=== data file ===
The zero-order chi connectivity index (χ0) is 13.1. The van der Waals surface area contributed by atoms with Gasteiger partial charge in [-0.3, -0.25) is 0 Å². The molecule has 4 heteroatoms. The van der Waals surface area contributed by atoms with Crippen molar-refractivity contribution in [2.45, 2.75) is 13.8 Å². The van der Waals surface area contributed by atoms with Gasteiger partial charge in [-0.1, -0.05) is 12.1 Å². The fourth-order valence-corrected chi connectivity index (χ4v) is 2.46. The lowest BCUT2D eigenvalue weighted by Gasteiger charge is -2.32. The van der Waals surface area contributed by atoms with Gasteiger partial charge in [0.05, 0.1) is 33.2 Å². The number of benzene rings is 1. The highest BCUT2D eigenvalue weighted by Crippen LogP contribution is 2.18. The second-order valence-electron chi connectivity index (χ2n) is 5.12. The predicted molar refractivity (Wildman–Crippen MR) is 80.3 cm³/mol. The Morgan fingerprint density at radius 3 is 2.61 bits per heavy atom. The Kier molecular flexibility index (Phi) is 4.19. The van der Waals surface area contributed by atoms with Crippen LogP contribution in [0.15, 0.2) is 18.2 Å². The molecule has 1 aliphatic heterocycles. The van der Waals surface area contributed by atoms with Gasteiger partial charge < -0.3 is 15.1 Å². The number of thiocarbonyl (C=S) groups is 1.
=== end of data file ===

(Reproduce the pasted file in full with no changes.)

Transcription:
The zero-order chi connectivity index (χ0) is 13.1. The van der Waals surface area contributed by atoms with Gasteiger partial charge in [-0.3, -0.25) is 0 Å². The molecule has 4 heteroatoms. The van der Waals surface area contributed by atoms with Crippen molar-refractivity contribution in [2.45, 2.75) is 13.8 Å². The van der Waals surface area contributed by atoms with Gasteiger partial charge in [-0.1, -0.05) is 12.1 Å². The fourth-order valence-corrected chi connectivity index (χ4v) is 2.46. The lowest BCUT2D eigenvalue weighted by Gasteiger charge is -2.32. The van der Waals surface area contributed by atoms with Gasteiger partial charge in [0.05, 0.1) is 33.2 Å². The number of benzene rings is 1. The highest BCUT2D eigenvalue weighted by Crippen LogP contribution is 2.18. The second-order valence-electron chi connectivity index (χ2n) is 5.12. The predicted molar refractivity (Wildman–Crippen MR) is 80.3 cm³/mol. The Morgan fingerprint density at radius 3 is 2.61 bits per heavy atom. The Kier molecular flexibility index (Phi) is 4.19. The van der Waals surface area contributed by atoms with Crippen LogP contribution in [0.15, 0.2) is 18.2 Å². The molecule has 1 aliphatic heterocycles. The van der Waals surface area contributed by atoms with Gasteiger partial charge < -0.3 is 15.1 Å². The number of thiocarbonyl (C=S) groups is 1.